Like AW, Tremulus uses 'play books' that portray classic Lovecraft character archetypes like the Author, the Detective or the Devout. Each one has special 'moves' - i.e. skills or actions that are unique to that type of character (as well as access to general moves shared by all PCs). Hence, the Alienist has Therapy as a move, plus additional moves like Quid Pro Quo or Student of Human Nature. There is a great deal of flavour here.
Each player gets to play one type of character, you cannot have two of the same type, no pairs of Alienists in a party. The play book provides you with a series of choices for your PC, including name, looks, equipment, and moves. This makes it very quick and easy for players to drop straight into a game. I like this.
Here's a sample move from the Alienist character, but the game is full of this kind of detail:
COTTAGE: you have a small cottage in town where you can treat patients. It is a safe place. You have a loyal assistant (Oswald or Sheryl?) as well. You earn d6 Wealth per month it is in operation.Not only is this an asset, it brings with it story possibility. Who is the assistant, for example? Why might it stop operating? What do other inhabitants of the town think of this?
The core mechanic is 2d6 plus any kind of bonus that might apply, for example from your attributes. You really want to score 10+, but even 7+ is a good result. Six or less means you usually give the Keeper a hard move, something he can come back at you with at some point, and bring the hurt. The Keeper gets to store this for later, or could make it happen to you immediately as a result of your failed roll. This certainly raises the tension level. But bear in mind that the Keeper never rolls dice - he always asks the players to roll dice. His 'hard' moves just tweak the situation a little more against the players, giving them less scope for response.
Apart from the core characteristics of Reason, Passion, Might, Luck and Affinity, you also need to keep track of Wealth, Luck, Physical Wellness and Mental Health. All these work in a similar fashion (i.e. adding a + / - factor to that 2d6 roll), but in the case of Wellness and Mental Health, damage to such can bring with it further consequences, like insanity.
There are various levels of damage - light damage that you can recover from on your own, moderate damage that will require treatment, and serious damage that, if not treated, will just get worse, sending you spiralling off into permanent insanity for example. This looks like a very good mechanic, but I'd need to see it in play first to be entirely convinced.
The game does bring a couple of interesting new ideas to the table which I do feel enthusiastic about. Most of this is embedded in the Keeper's section and stems from plotting. It would be entirely possible to write up a quick scenario yourself and run with the ball using this system. However, there is also a default setting called Ebon Eaves, a fictional US town in the 1930s that can be the setting for your game. What is in the town, what the threat is, and much of the detail on NPCs, is determined by asking some questions of your players at the outset. This is then used to build a fast framework of a plot which your players can further populate as they explore.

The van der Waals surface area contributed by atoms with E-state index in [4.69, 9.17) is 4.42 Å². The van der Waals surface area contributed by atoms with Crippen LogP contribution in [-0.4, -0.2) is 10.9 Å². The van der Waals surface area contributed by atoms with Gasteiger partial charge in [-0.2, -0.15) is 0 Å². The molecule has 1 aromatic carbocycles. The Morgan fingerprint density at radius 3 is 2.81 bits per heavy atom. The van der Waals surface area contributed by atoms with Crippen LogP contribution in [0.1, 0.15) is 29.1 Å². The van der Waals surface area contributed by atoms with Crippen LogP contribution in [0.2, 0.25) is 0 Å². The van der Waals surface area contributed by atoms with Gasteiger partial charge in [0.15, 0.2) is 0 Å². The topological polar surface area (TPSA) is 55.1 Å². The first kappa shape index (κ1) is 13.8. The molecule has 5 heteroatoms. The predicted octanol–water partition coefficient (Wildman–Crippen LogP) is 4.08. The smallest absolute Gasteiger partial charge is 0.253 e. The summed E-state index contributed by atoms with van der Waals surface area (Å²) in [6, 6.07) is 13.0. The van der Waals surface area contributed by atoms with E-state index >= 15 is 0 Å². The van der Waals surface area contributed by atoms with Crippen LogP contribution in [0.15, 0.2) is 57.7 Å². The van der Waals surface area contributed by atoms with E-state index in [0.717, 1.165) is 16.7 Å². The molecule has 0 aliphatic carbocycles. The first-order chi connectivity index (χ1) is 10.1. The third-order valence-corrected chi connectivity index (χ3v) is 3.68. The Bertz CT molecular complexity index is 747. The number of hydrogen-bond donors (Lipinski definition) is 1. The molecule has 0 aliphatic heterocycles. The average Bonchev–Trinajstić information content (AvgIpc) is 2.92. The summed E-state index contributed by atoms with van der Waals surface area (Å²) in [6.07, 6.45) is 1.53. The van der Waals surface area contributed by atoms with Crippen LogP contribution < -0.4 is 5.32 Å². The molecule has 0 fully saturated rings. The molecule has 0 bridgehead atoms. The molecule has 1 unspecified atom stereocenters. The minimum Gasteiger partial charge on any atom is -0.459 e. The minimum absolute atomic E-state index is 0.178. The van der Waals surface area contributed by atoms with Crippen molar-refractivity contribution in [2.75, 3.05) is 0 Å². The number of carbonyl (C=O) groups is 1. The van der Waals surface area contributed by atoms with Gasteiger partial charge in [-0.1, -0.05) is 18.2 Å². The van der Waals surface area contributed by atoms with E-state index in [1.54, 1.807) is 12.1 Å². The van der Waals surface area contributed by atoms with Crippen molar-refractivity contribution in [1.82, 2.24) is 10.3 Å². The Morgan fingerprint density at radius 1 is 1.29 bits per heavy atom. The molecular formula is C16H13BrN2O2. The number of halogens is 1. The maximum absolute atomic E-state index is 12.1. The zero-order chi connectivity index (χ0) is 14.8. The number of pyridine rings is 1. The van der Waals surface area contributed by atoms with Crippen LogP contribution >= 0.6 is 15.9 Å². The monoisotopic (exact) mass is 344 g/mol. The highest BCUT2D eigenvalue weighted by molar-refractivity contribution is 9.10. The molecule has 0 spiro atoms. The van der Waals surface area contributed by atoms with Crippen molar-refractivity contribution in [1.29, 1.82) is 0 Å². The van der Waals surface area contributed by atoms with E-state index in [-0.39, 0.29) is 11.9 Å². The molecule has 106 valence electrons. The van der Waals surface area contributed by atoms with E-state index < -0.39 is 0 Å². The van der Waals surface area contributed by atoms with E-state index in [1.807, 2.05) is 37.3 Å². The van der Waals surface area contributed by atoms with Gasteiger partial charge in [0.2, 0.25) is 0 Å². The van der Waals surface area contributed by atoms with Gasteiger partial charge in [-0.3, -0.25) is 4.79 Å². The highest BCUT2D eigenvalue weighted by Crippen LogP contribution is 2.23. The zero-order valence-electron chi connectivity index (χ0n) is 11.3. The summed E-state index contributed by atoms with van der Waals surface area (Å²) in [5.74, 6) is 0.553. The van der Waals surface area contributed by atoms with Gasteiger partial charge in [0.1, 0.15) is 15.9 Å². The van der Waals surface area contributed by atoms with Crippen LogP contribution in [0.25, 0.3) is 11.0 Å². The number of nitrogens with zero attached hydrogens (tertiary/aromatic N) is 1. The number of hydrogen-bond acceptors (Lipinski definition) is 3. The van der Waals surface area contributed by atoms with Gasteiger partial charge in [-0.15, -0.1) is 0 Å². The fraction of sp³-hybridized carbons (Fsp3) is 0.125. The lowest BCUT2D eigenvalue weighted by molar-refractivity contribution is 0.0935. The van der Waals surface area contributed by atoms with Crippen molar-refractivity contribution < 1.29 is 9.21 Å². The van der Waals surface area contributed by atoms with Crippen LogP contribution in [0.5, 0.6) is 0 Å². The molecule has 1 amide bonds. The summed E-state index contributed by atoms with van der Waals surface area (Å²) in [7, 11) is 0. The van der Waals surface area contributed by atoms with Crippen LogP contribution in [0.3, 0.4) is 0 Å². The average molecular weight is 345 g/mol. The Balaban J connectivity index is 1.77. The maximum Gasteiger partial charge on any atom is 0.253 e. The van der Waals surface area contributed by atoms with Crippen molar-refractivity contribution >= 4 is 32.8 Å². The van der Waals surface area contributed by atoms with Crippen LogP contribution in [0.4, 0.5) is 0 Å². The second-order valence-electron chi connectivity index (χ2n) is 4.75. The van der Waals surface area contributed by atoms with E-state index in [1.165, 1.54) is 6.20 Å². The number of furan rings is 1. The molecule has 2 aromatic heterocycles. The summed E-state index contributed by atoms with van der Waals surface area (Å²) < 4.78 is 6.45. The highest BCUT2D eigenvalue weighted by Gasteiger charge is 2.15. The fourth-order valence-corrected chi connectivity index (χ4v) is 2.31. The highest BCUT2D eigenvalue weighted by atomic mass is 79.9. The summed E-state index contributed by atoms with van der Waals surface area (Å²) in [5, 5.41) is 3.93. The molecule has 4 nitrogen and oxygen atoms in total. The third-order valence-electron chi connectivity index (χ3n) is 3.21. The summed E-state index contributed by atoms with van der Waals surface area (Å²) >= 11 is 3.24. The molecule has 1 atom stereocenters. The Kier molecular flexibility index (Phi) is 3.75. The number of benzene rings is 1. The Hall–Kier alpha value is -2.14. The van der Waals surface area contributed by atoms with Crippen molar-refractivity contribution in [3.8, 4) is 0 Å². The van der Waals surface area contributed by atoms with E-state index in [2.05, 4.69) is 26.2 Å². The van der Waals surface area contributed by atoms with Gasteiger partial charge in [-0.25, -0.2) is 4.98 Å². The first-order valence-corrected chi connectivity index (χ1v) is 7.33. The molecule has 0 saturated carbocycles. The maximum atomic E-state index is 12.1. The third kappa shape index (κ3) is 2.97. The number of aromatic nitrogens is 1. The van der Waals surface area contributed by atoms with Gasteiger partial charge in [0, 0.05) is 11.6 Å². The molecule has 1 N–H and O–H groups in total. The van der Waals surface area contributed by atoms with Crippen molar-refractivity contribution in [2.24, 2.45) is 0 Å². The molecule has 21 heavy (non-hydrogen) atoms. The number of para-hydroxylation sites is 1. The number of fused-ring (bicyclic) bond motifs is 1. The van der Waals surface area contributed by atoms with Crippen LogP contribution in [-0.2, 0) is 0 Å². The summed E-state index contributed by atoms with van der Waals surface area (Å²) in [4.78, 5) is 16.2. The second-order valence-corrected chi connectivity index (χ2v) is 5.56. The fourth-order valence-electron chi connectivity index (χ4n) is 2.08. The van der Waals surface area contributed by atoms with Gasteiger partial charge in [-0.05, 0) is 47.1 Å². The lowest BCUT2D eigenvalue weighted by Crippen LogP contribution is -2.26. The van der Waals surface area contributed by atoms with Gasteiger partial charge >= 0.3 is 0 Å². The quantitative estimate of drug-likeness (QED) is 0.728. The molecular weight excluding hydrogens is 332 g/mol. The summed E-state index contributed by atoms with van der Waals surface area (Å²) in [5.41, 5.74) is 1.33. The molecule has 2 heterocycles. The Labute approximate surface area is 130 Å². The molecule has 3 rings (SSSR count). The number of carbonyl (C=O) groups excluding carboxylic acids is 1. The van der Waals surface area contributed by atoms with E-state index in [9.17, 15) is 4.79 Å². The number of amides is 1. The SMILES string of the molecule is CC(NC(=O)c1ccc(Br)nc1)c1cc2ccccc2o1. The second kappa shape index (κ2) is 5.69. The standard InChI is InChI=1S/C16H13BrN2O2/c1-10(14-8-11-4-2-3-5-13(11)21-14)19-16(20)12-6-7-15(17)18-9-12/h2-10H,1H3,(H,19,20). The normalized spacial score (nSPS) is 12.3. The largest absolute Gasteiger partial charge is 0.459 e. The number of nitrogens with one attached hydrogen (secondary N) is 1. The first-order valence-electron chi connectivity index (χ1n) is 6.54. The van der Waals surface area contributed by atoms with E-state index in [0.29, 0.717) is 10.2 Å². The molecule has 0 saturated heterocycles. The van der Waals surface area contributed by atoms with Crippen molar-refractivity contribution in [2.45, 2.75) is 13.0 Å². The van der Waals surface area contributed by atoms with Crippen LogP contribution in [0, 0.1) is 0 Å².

I also like the concept of the hazard track, which I'm seeing more of in RPG games design these days, and while not quite a sandbox element, does help to provide that feel. It lets the Keeper track the course of the plot over a series of events that may / may not happen, depending on investigator intervention. Thus, plot point B will follow A, assuming the investigators do not do anything to de-rail it. It provides a sense of things going on behind the scenes, of a looming evil gathering pace, rather than simply a static construct awaiting the party's tender mercies.
There are stats here for classic Mythos monsters, and an opportunity for some of them to be found in Ebon Eaves, but Preston really only uses them as examples of how to build monsters using the rules, and recommends that Keepers usher in their own creations instead.
H.P. Lovecraft invented all sorts of strange nightmare horrors that inhabited his works, that have bled over into popular culture to such a degree that many of his most famous creatures are familiar to many people likely to play this game. If anything, the people most drawn to this sort of game may be the ones for whom scares come hardest - familiarity indeed breeds contempt. (Tremulus, p.155)Tremulus is very much a game, like Cold City, where it is expected that much of the meat of the game will be added in play, some of it by the players. It is simple enough that a Keeper familiar with the rules can focus on play and not on the crunch, so to speak. This means that preparation levels are kept to a minimum. I am reminded a little of the Armitage Files from Pelgrane Press, but Armitage Files would require an enormous amount of work to create from scratch, while Tremulus would not. Plus, every Tremulus game is unique: three different Keepers could all run games out of Ebon Eaves with the same players, and each session would be radically different.
Tremulus does, however, have a very US-centric feel to it. The atmosphere is of small town America in the 1930s, and while it would not take a lot to shift that to European adventures, the sense of isolation it conjures up occasionally makes more sense for North America with its vast spaces than it does for, say, England in circa 1930. I'm please to see, however, that more supplements have appeared to provide action in the Arctic / Antarctic wilderness, or journeying to exotic locales. I do quite like the idea of PCs as crew / passengers on a tramp steamer in the South Pacific, for example, perhaps plying its route from New Zealand to Hawai'i...?